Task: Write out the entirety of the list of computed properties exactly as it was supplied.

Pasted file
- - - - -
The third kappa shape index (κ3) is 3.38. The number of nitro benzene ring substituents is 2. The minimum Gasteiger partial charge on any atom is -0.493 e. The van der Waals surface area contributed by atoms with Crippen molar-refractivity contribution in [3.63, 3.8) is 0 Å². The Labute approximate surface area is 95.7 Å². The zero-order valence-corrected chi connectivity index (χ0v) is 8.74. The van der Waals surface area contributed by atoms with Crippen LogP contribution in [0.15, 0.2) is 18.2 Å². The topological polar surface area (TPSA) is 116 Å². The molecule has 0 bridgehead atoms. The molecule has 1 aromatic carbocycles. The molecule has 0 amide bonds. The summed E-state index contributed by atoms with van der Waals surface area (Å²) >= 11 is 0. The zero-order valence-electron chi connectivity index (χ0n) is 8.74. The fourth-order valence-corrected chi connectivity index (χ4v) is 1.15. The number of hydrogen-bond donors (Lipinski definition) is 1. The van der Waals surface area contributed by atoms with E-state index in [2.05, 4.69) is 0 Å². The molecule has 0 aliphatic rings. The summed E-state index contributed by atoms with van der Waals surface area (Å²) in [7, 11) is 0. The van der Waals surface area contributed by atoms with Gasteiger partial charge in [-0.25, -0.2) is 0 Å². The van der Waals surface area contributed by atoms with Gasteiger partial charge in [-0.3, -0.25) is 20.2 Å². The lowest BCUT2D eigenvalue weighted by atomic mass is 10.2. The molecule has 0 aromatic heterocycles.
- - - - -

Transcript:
The third kappa shape index (κ3) is 3.38. The number of nitro benzene ring substituents is 2. The minimum Gasteiger partial charge on any atom is -0.493 e. The van der Waals surface area contributed by atoms with Crippen molar-refractivity contribution in [3.63, 3.8) is 0 Å². The Labute approximate surface area is 95.7 Å². The zero-order valence-corrected chi connectivity index (χ0v) is 8.74. The van der Waals surface area contributed by atoms with Crippen LogP contribution in [0.15, 0.2) is 18.2 Å². The topological polar surface area (TPSA) is 116 Å². The molecule has 0 bridgehead atoms. The molecule has 1 aromatic carbocycles. The molecule has 0 amide bonds. The summed E-state index contributed by atoms with van der Waals surface area (Å²) >= 11 is 0. The zero-order valence-electron chi connectivity index (χ0n) is 8.74. The fourth-order valence-corrected chi connectivity index (χ4v) is 1.15. The number of hydrogen-bond donors (Lipinski definition) is 1. The van der Waals surface area contributed by atoms with E-state index in [2.05, 4.69) is 0 Å². The molecule has 0 aliphatic rings. The summed E-state index contributed by atoms with van der Waals surface area (Å²) in [7, 11) is 0. The van der Waals surface area contributed by atoms with Gasteiger partial charge in [-0.25, -0.2) is 0 Å². The van der Waals surface area contributed by atoms with Gasteiger partial charge in [-0.3, -0.25) is 20.2 Å². The lowest BCUT2D eigenvalue weighted by atomic mass is 10.2. The molecule has 0 aromatic heterocycles.